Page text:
1. INTRODUCTION Green chemistry consists of chemicals and chemical processes designed to reduce or eliminate negative environmental impacts. The use and production of these chemicals may involve reduced waste products, non-toxic components and improved efficiency. Green chemistry is a highly effective approach to pollution prevention because of it is applies innovative scientific solutions to real-world environmental situations. Use feedstock derived from annually renewable resources or from abundant waste. Chemicals are less hazardous to human health and the environment are less toxic to organisms, ecosystems and inherently safer with respect to handling and use. Synthesis of inorganic metal oxide NPs using biological things has been great interest due to their unusual optical, chemical, photoelectrochemical and electronic properties [1]. Research into one-dimensional nanostructured materials with the size of 1–100 nm have riveted significant interest in recent years owing to their fascinating properties diverse from the bulk phase arising from quantum size effect [2]. Since, the properties of NPs are size and shape dependent, the synthesis process having better control on monodispersity, size and shape is an important area of research [3]. ZnO NPs are of unique material that exhibits semiconducting, piezoelectric and pyroelectric properties, it has versatile applications in transparent electronics, ultraviolet (UV) light emitters, chemical sensors, spin electronics, personal care products, catalyst, coating and paints [4,5]. In fact, ZnO is non-toxic and chemically stable under exposure to both high temperatures and UV [6]. Several physical and chemical processes have been used for the synthesis of large quantities of metal NPs in a relatively short period of time. Approaches such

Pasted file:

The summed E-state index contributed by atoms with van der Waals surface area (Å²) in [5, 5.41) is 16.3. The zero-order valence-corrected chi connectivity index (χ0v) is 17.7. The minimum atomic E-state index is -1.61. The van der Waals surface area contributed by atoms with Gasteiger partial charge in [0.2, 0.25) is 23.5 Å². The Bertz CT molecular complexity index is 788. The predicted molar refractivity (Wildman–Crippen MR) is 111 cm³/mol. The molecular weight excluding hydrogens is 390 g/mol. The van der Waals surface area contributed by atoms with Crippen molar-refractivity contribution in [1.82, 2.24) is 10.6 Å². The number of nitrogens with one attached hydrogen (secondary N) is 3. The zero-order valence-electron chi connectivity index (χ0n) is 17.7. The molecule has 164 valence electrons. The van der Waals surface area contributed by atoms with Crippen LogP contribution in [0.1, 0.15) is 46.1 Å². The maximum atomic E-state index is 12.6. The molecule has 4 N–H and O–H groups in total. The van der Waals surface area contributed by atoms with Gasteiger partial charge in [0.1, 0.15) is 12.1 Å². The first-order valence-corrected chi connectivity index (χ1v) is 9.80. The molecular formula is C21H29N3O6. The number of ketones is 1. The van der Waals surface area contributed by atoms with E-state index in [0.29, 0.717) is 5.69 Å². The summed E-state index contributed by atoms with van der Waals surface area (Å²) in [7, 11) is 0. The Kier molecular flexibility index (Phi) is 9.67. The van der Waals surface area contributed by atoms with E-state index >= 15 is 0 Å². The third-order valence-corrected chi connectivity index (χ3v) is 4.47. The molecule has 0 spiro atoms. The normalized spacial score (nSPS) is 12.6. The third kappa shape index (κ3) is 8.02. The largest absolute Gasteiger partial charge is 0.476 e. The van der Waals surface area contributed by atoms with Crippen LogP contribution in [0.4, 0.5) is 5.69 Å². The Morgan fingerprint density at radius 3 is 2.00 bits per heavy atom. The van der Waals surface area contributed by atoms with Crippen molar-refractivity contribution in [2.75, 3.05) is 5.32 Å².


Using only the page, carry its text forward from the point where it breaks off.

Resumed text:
solvothermal/hydrothermal, electrochemical and photochemical reduction techniques are most 2